Private rented homes
Where to find a private rented property
Most privately rented housing is owned by landlords who generally advertise vacancies in the local paper.
Letting and estate agents also keep lists of privately rented accommodation. It is always worthwhile looking at window advertisements in shops in the area where you want to live.
The Council may be able to give you a list of landlords offering private accommodation to rent.
If you look for accommodation through a letting agent, they may charge you a fee for drawing up the Tenancy Agreement. They may also want references and could do a credit check which you may be charged for. However, they cannot charge you for simply registering on a waiting list for accommodation.
It is unlikely that you will be able to get a tenancy to a private property if you are under 18 years of age. You will most likely get what is known as a licence which gives you permission to occupy somewhere and is only a personal right, not a legal one. Which means that you would have very little protection from the law against eviction.
Furnished or unfurnished
Private rented property can be furnished or unfurnished. If a property is unfurnished, all the furniture will have to be provided by you.
A furnished property will include most if not all of the items you need in a home. In the case of shared houses and houses of multiple occupation you will have to share toilets, bathrooms and kitchens with other people.
Be careful with shared bills, if someone else wants to run the heating all night you could be liable for the share of a massive bill and if someone leaves you will be legally obliged to pay their share of the rent.
Most private landlords ask for a deposit before they will grant a tenancy. This is to act as a kind of insurance in case you don't pay your rent or damage their property.
You should always check with the landlord before going to see a property how much deposit is required and on what terms.
If you have a low income, you may be able to get help from a deposit guarantee scheme.
The Citizens Advice Bureau will be able to work through the rules and help you with your application form. You may also need references from previous addresses and from your employer if you are working.
When you rent from a private landlord, you will sign what is called an assured shorthold tenancy agreement. This type of tenancy lasts for a minimum of six months but can be longer. You will need to agree the length of time with the landlord.
During this agreed period you will not be allowed to move out of the property without paying extra to do so, but the landlord can't make you move out either, not without a Court order. If the landlord wants you to move out at the end of the agreed period, they must give you two months' notice. If the landlord is happy for you to stay, you won't usually have to sign anything else, your tenancy will simply continue.
To end the tenancy, you must give your landlord one month's notice or your landlord must give you two month's notice. Your landlord cannot simply give you a note telling you to leave at the end of the week or the end of the month even if it has Notice to Quit on the top.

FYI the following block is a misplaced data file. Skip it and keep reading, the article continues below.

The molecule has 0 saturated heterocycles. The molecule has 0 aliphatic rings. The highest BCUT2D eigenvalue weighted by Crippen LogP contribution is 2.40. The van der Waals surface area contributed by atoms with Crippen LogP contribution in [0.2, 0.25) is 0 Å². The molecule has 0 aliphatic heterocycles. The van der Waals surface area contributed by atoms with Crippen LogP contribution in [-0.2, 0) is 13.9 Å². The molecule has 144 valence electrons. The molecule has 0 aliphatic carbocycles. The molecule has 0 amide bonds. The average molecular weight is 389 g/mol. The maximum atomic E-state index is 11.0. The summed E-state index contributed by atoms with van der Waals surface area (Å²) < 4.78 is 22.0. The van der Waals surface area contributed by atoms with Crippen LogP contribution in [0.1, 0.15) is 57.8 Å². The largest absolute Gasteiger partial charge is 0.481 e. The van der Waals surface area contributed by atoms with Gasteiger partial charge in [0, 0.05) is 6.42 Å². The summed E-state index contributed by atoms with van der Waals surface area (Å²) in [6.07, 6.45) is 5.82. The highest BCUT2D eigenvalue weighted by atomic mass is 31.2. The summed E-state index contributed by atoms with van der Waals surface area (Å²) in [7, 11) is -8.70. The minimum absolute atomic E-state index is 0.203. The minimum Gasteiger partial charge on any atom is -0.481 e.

Legally your landlord must serve you a Notice of Intention to Seek Possession before he/she can go to Court. If you get one of these get help to see what your options are because the landlord may have a good reason.
You should ask your landlord for a written copy of your tenancy agreement. If you have had to pay a deposit, get a receipt for the money you have paid. It is worth agreeing with your landlord the extent of any existing damage to the property before you move in. This should prevent any problems getting your deposit back when you move out.
You should also make sure that you have a full list of all the items in the property this is called an inventory. The landlord should sign this and it will avoid problems later if there is a dispute over the condition of an item or even whether it is in the property.
If you have any questions regarding a tenancy agreement or think that you are being asked to leave a rented property illegally you can get assistance from your local Council Housing Department or Citizens Advice Bureau.
Your tenancy checklist
|Type of tenancy||Council||Housing Association||Private rented|
|Assured shorthold tenancy||N||N||Y|
|Right to buy||Y||N||N|
|Right to repair||Y||Y||Y|
- read the tenancy agreement carefully, make sure you know what you are renting and if you have to share any parts with anyone else. If you are not sure of anything, ask before you sign
- find out who is responsible for bills such as Council Tax and water supply. If you have to pay Council Tax, get a claim form from the Council to see if you can get any help with the cost
- make sure you know when the rent is due, how much and who you have to pay it to. Always get a receipt every time you make a payment
- find out if there are any service charges you have to pay. These can be extra to your rent and you may not get any Housing Benefit help with them
- make sure your landlord has had any gas appliances, including fires and boilers, safety checked within the past twelve months. Ask to see the certificate which should be from a CORGI registered gas company or plumber
The law refers to 'squatting' as 'trespassing' which means that court proceedings to get you out of the property can be taken against you at any time and without warning.
The property owner can get legal authority to evict you and repossess the property by issuing proceedings against persons named or unnamed. If you do not leave the property within 24 hours of the landlord getting an interim Possession Order, you will have committed a criminal offence.